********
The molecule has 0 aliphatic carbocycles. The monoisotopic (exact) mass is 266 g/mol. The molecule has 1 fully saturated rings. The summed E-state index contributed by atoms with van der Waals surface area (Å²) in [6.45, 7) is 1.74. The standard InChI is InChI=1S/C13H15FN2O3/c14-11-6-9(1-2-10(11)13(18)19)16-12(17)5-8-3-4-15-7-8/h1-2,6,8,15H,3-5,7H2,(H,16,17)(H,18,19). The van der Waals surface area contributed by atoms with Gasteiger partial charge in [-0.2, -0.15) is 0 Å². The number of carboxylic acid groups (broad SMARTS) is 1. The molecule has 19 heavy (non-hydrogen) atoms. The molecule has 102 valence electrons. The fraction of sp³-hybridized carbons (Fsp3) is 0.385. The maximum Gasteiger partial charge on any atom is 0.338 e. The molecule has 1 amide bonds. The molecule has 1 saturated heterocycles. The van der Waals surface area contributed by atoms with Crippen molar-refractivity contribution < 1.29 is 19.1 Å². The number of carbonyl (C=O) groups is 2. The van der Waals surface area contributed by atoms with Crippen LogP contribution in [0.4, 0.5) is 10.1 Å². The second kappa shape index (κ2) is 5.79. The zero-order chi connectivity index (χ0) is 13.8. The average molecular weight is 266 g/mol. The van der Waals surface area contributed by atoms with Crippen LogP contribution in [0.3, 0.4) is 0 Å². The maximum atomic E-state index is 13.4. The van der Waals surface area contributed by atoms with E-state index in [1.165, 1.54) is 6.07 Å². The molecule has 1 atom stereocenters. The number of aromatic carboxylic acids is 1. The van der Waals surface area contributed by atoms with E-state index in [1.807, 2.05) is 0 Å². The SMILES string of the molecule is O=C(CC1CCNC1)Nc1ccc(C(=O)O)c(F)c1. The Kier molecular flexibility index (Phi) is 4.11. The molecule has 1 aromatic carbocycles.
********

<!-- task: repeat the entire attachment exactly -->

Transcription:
The molecule has 0 aliphatic carbocycles. The monoisotopic (exact) mass is 266 g/mol. The molecule has 1 fully saturated rings. The summed E-state index contributed by atoms with van der Waals surface area (Å²) in [6.45, 7) is 1.74. The standard InChI is InChI=1S/C13H15FN2O3/c14-11-6-9(1-2-10(11)13(18)19)16-12(17)5-8-3-4-15-7-8/h1-2,6,8,15H,3-5,7H2,(H,16,17)(H,18,19). The van der Waals surface area contributed by atoms with Gasteiger partial charge in [-0.2, -0.15) is 0 Å². The number of carboxylic acid groups (broad SMARTS) is 1. The molecule has 19 heavy (non-hydrogen) atoms. The molecule has 102 valence electrons. The fraction of sp³-hybridized carbons (Fsp3) is 0.385. The maximum Gasteiger partial charge on any atom is 0.338 e. The molecule has 1 amide bonds. The molecule has 1 saturated heterocycles. The van der Waals surface area contributed by atoms with Crippen molar-refractivity contribution < 1.29 is 19.1 Å². The number of carbonyl (C=O) groups is 2. The van der Waals surface area contributed by atoms with Crippen LogP contribution in [0.4, 0.5) is 10.1 Å². The second kappa shape index (κ2) is 5.79. The zero-order chi connectivity index (χ0) is 13.8. The average molecular weight is 266 g/mol. The van der Waals surface area contributed by atoms with Crippen LogP contribution in [0.3, 0.4) is 0 Å². The maximum atomic E-state index is 13.4. The van der Waals surface area contributed by atoms with E-state index in [1.165, 1.54) is 6.07 Å². The molecule has 1 atom stereocenters. The number of aromatic carboxylic acids is 1. The van der Waals surface area contributed by atoms with E-state index in [1.807, 2.05) is 0 Å². The SMILES string of the molecule is O=C(CC1CCNC1)Nc1ccc(C(=O)O)c(F)c1. The Kier molecular flexibility index (Phi) is 4.11. The molecule has 1 aromatic carbocycles.